Now when analyzing the physics in a superhero fantasy obviously you have to suspend disbelief and accept the basic (impossible) premise of the movie if you want to have any fun. No matter how cool it would be, being bitten by a “genetically enhanced super spider” cannot change your own genetic structure and give you amazing super powers as it does Peter Parker. But at least he’s still humanoid—unlike the Sandman who seems to offer proof that the human soul exists; not just because he’s actually a nice guy deep down, but because you can blast him into a million little pieces (of quartz) thus destroying his body altogether, and yet he can reconstitute himself at will.
Allowing for such fantastic elements, it may be instructive to apply some basic Newtonian mechanics to a few of the action sequences in order to analyze Spiderman’s astonishingly resilient physiology.
We see in the climactic battle scene (scene 43 on the DVD), that Spiderman can survive a fall of 80 stories without a single broken bone, concussion, or presumably any internal bleeding. Using Newton’s Second Law (Fnet = ma) let’s calculate how much force the ground exerts on Spiderman upon impact.
First of all, for an 80 story plummet, Spidey will be close to his terminal velocity before he crashes. In the case of a skydiver, or a falling Spiderman, 60 m/s (about 130 mi/hr) is a reasonable and conservative estimate.
What forces are acting on our superhero during contact with the ground? There are only two: his weight force acting in a downward direction, and the upward force of the ground. It is the value of the force that the ground exerts on Spidey that we are concerned about. Applying the second law we get:
Fnet = Fground – mg = ma
where mg is Spiderman’s weight (m is his mass which we estimate to be about 70 kg and g is the acceleration due to gravity), and a is the upward acceleration that Spiderman undergoes as the ground brings him to an abrupt halt. Since most collisions with hard objects (like concrete) occur on time scales of approximately one one-hundredth of a second we can calculate Fground as follows:
Spidey’s acceleration upon impact is 6000 m/s2 or 600 “g’s”. Since most bones will break if the body experiences forces exceeding 90,000 N, and concussions are pretty much inevitable for normal humans experiencing accelerations greater than 100 g’s we can already see that Spiderman has no ordinary skeletal system!
In particular consider Spiderman’s skull. It must be constructed of some truly phenomenal material. In Spiderman 3 our hero experiences at least a half dozen collisions of his head with various solid objects. In the most violent of these (scene 47), Spidey gets flung into a steel beam with a speed that we estimate to be at least 15 m/s. Since he is brought to a stop by the beam and almost all of the force is exerted directly on his head (in about 0.01 second), the force on his head will be about:
Fnet = ma = mΔv/Δt = (70 kg)(15m/s)/0.01 second = 105,000 N.
According to some experiments, a direct impact to the skull exceeding 873 N will always result in a fracture (in fact the skull may fracture when exposed to forces much less than that), but Spidey’s skull is capable of withstanding forces at least 120 times as big. I guess when M.J. says Peter is hard-headed she really means it! —Adam Weiner
Another day, another failed attempt to forward space technology. Less than a week after the Space Elevator Games concluded without a winner, the X Prize Cup followed suit. The much favored Armadillo Aerospace—the only one of nine entrants ready by the start of the event—dashed hopes when their lander exploded while still on the launch pad. Accordingly, no one walked away with the $350,000 Level 1 purse, leaving our LANDR proposition (trading in the mid-60s at the start of the competition) to close out at $0. Sorry space fans, better luck next time.—Abby Seiff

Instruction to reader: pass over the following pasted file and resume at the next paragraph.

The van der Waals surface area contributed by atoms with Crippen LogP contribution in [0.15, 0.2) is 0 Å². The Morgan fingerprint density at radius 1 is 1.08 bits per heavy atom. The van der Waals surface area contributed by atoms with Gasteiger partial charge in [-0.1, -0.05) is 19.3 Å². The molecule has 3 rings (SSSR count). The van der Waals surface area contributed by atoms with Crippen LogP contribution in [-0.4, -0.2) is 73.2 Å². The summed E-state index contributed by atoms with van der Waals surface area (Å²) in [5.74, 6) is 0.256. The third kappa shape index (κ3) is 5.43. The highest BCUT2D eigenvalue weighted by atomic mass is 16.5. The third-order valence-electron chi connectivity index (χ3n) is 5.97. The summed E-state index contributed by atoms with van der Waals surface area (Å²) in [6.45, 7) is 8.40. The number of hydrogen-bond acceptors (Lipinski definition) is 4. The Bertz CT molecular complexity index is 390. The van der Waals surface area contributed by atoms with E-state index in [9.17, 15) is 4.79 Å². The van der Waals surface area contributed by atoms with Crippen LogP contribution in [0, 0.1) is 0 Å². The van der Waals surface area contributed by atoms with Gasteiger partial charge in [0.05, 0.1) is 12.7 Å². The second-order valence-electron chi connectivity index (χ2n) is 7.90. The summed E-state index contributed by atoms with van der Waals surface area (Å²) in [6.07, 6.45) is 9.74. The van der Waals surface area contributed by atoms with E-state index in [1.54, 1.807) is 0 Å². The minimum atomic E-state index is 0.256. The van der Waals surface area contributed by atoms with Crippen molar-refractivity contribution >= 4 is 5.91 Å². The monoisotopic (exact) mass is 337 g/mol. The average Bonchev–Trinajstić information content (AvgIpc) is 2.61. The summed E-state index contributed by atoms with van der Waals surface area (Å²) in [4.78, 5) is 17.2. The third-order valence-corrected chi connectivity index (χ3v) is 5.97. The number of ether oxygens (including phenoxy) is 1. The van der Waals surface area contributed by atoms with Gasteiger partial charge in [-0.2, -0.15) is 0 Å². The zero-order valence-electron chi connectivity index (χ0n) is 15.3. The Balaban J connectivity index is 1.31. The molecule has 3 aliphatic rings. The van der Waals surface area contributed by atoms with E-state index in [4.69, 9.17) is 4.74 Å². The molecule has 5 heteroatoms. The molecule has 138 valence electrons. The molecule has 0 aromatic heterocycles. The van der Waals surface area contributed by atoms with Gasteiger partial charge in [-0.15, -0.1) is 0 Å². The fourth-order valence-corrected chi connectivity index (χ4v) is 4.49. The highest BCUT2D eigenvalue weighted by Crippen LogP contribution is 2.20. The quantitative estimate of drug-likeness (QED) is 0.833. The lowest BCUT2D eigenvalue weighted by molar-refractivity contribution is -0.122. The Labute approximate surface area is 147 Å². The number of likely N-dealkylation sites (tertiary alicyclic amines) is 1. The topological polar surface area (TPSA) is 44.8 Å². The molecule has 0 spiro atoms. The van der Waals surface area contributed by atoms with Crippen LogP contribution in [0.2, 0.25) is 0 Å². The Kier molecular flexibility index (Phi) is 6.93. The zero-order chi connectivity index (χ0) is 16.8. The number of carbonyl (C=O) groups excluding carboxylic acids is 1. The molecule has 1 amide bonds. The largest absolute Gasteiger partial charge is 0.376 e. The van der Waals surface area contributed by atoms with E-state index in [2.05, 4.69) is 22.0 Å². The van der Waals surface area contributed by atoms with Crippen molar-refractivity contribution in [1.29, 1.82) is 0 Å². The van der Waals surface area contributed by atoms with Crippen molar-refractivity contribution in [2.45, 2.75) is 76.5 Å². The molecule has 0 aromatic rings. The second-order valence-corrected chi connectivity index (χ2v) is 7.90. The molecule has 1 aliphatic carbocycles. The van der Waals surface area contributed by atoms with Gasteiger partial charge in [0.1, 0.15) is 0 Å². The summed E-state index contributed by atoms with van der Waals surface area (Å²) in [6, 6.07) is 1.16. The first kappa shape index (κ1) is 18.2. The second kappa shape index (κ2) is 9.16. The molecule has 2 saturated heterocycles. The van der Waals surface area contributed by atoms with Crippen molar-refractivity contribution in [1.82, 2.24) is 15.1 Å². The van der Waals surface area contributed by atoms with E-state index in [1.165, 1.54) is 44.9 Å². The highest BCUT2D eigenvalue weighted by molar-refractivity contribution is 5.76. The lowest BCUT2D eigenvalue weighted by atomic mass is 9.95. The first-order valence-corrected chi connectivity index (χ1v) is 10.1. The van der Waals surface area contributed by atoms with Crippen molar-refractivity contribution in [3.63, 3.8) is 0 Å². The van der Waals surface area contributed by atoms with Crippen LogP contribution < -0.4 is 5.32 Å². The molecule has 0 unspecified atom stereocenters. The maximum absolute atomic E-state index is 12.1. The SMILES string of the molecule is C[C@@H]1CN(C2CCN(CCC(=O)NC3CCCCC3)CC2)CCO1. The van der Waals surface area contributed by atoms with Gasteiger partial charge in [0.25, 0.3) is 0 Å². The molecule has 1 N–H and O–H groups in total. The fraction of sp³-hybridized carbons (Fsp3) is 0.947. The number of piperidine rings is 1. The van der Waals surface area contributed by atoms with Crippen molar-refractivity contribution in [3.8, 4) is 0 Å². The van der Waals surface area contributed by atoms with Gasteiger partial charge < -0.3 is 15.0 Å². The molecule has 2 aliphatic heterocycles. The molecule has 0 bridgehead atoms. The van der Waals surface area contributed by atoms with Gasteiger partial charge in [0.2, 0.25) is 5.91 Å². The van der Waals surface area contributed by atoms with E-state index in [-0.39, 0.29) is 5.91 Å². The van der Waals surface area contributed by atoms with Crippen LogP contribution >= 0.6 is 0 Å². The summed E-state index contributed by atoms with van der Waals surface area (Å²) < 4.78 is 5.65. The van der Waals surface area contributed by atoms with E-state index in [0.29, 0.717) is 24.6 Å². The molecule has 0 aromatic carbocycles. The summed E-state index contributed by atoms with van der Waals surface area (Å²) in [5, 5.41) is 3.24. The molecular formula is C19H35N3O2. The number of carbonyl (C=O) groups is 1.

Forget the stairs. An engineer with the National Institute of Standards and Technology (NIST) says that it makes sense to rely more on elevators when evacuating high-rise buildings, since descending steps can be too slow, and overly taxing for those who aren't in good health. In an evacuation, elevators could be programmed to empty the upper floors first, and work down from the top, regardless of how often or firmly the people on the floors below are pressing their call buttons. Of course, people on the lower floors could still race down the stairs. But this new system would focus more on saving the occupants who have 50 stories to descend, and not a lot of time to do it.—Gregory Mone
Last week, Julie Gerberding, the head of the Centers for Disease Control and Prevention, addressed the Senate on the health impact of global warming. But the news emerged recently that her planned speech had been drastically cut down by White House editors.
The Senate did not, for example, hear her say that people in the Midwest and Northeast are expected to experience more heat-related illnesses as heat waves increase, or that the public health effects of climate change basically haven't been addressed. Presidential science adviser John Marburger responded to the resulting criticism, noting points on which he and his staff believed that Gerberding's conclusions drifted from the scientific consensus.
But another prominent scientist, University of Wisconsin Professor Jonathan Patz, insists that her original testimony was scientifically accurate, and, more importantly, that we need to start dealing with the fact that climate change poses serious health risks. Read his unsettling conclusions here.—Gregory Mone
The One Laptop Per Child initiative has had its share of development hiccups. The project hasn't gotten the notebooks down to goal of $100 per machine, and a few recent bugs have delayed the recently proposed Give One Get One plan, in which customers in developed countries buy one of the laptops for themselves, and another for someone in need.
But down at the grassroots level, the project seems to be taking hold. In India, for example, the group is developing a cow-powered system in an area short on sunlight, wind and other good renewable energy sources. Cattle would pull on a series of belts and pulleys, activating a dynamo that re-charges spent laptops. Which is exactly how I use my cows.—Gregory Mone